The sheet 10 and label web 14 are Withdrawn from respective supply sources (not shown) and moved in longitudinal direction by a pair of nip rolls 21, 22 which are driven by conventional means, not shown. During movement of the label web 14, it passes about a guide roller 23 and into generally parallel adjacent relation to the folded edge 13 of the sheet where it enters a label folding device 31 composed of an elongate channel member 32 having joined side portions 33, 34 of longitudinallydecreasing angular separation. As the web moves through the channel member, the side portions 33, 34 force the web into a longitudinally-folded condition and place it in a straddling relation over the fold in the sheet 10 so that a substantial portion 35 of the web extends outwardly from the fold line in the sheet. As seen, the web may be scored or perforated along a midline 36 thereof to facilitate the folding operation.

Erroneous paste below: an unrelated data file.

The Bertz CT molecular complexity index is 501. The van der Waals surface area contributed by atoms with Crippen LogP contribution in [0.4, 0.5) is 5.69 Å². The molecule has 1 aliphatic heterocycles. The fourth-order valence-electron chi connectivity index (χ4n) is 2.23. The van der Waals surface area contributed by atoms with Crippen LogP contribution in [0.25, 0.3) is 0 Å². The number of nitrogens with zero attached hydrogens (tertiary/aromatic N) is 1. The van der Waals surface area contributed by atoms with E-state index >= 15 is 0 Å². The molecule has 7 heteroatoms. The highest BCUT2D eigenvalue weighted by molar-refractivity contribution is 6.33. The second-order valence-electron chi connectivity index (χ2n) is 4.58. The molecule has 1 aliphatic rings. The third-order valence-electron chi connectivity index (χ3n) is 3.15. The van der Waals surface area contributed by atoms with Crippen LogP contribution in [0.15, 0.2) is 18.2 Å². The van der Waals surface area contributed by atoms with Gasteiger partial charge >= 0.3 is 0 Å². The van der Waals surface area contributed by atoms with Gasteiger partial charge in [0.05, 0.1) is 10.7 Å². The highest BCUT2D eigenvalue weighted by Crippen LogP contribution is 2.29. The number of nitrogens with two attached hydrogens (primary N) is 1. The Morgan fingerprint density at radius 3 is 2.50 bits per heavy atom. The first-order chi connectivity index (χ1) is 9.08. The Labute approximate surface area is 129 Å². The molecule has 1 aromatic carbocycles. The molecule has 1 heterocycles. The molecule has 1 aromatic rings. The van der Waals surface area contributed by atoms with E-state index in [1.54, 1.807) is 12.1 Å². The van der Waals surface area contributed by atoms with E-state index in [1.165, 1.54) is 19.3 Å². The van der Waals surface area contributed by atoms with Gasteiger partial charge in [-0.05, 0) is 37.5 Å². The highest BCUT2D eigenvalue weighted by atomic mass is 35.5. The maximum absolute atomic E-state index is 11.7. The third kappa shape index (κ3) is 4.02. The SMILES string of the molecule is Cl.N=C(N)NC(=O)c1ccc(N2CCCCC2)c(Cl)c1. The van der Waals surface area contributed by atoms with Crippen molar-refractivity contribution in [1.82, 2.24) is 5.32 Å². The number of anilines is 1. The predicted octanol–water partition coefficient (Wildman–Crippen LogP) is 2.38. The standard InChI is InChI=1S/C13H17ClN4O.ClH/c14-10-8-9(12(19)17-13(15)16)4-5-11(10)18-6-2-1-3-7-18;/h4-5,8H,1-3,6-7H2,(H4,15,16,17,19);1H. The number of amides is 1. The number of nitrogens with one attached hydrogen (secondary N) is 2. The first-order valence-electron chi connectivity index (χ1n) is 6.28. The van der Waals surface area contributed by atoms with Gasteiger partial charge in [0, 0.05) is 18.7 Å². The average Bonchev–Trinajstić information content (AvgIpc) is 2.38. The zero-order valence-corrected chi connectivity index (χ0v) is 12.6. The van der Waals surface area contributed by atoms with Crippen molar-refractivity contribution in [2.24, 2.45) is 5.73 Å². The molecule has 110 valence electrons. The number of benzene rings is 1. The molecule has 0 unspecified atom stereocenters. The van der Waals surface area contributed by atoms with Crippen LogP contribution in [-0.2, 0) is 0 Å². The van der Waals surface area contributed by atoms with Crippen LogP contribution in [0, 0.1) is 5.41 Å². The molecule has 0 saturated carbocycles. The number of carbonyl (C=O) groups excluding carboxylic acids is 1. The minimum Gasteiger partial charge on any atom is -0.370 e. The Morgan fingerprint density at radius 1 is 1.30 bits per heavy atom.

Thusly positioned, the web and sheet move past a pair of adhesive applicator nozzles 37, 38 which are connected, by means of a suitable pump 39, to an adhesive supply source 40. The nozzles are positioned to extend between the engaging faces of the web 14 and sheet 10 on both the top and bottom sides of the sheet, and as best seen in FIGURE 2, have a plurality of small orifices 41 through which an adhesive material is discharged against the inner faces 14a, 14b of the label web at a rate sufficient to deposit a plurality of small lines 43, 44 of the adhesive therealong. Although the type of adhesive used may be varied, a molten, quick-drying type is preferred so that, as the web and sheet are immediately thereafter brought into contiguous relation by the nip rolls 21, 22, the adhesive dries to firmly bond the overlying portions of the web to the sheet. The opposing faces of the outwardly extending portion 35 of the label may be sealed, as shown, or left unsealed, as desired, by eliminating the orifice 41 positioned at that portion of the label web.